Pressure Eased On Credit Card Borrowers

A new voluntary code of practice is being introduced to help protect credit card users from sudden interest hikes and unfair payment processing.  The changes, which have been brought about due to pressure from the new coalition government, will come as a welcome relief for those in the red and struggling to meet their monthly contracted payments.

Amongst the raft of changes are that repayments will now be prioritised to pay off the most expense debt first.  Credit card companies often have different rates for balance transfers and new purchases and previously many providers allocated repayments against the cheapest debt, leaving the customer to accrue interest on the more expensive debt.

Credit card companies will also have to give borrowers 60 days notice of any planned interest rate rises along with the ability to reject the increase, hand back their cards and pay off the outstanding balance at the old rate.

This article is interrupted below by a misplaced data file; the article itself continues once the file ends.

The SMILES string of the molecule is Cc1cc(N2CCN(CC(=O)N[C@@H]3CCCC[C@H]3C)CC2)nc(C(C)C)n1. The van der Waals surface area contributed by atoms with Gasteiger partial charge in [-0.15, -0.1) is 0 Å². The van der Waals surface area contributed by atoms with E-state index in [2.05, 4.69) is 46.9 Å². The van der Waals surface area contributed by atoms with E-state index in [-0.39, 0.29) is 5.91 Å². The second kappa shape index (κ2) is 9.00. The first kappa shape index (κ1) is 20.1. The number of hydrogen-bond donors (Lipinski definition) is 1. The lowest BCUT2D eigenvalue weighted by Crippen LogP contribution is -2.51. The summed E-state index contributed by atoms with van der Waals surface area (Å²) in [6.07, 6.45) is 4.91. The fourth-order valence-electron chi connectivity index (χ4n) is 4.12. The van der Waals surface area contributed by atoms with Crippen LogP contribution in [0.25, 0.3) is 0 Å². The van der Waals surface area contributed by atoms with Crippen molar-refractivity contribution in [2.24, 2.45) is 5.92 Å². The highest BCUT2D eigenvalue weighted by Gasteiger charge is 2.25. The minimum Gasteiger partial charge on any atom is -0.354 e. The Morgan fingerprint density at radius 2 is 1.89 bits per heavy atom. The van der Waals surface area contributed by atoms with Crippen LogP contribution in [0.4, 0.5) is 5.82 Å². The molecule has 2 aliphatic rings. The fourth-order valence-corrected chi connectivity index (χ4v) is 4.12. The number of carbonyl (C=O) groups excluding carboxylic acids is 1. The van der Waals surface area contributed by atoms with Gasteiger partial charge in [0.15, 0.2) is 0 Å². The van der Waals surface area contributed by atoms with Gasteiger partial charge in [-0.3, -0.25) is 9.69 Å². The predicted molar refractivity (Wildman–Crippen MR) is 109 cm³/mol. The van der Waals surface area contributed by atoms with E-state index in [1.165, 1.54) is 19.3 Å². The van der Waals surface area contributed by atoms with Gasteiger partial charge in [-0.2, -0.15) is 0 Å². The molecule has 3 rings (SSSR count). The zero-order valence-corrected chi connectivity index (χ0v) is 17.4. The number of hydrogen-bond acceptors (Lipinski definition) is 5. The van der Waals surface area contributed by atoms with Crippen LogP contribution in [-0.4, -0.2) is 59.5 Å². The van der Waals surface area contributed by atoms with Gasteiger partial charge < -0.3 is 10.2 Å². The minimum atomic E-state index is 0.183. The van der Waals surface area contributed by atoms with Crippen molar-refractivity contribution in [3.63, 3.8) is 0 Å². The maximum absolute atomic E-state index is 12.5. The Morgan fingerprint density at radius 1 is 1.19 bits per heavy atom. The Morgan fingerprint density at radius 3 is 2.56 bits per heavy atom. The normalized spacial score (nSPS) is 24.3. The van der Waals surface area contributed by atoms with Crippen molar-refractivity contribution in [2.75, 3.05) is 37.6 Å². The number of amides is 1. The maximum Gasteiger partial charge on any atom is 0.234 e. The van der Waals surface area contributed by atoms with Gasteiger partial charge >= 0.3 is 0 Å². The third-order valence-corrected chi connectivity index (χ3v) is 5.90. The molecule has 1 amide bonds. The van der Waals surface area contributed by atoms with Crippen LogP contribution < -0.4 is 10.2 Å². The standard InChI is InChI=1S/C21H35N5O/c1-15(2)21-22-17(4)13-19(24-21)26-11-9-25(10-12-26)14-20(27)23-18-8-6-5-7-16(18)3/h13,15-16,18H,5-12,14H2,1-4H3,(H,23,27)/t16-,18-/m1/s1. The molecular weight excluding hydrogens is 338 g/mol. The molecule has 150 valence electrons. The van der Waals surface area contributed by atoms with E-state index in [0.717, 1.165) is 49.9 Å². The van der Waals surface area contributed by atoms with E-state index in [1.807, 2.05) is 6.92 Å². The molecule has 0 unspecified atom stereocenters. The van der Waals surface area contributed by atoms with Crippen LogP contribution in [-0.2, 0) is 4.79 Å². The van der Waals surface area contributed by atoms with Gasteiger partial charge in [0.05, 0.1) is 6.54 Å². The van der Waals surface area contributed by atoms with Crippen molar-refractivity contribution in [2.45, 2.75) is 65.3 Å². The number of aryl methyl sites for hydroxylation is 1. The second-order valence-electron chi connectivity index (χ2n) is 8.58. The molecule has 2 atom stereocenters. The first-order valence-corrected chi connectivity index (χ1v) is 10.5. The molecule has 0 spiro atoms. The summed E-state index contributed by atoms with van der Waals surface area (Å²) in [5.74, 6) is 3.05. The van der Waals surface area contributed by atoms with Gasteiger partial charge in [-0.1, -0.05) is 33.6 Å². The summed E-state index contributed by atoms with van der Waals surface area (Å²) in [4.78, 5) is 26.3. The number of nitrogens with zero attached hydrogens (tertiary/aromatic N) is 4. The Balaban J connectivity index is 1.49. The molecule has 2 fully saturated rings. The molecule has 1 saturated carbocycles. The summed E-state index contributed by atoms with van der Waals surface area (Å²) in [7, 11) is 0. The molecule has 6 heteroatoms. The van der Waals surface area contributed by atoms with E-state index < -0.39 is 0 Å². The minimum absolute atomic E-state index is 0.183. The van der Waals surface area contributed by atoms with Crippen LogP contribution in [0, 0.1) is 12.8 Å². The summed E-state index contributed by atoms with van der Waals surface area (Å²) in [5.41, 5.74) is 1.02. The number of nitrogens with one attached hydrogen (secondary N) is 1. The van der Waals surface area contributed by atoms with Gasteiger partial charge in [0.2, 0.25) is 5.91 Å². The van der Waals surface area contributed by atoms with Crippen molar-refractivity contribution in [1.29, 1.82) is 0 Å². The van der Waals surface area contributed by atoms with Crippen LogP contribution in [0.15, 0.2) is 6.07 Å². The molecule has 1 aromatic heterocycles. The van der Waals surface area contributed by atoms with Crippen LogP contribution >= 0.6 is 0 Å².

Perhaps most significantly, credit card companies will also need to employ robust credit checks to determine whether someone can afford additional credit before unilaterally increasing their limit.

A spokesperson from lender MBNA commented “If we write to customers to increase their interest rates in 2011, we will give them 60 days' advance notice, plus a reminder letter 30 days before any increase takes effect…this will mean customers have 60 days to opt out of the increase, in which case we can close the account and the customer can pay back the money at their existing interest rates.”

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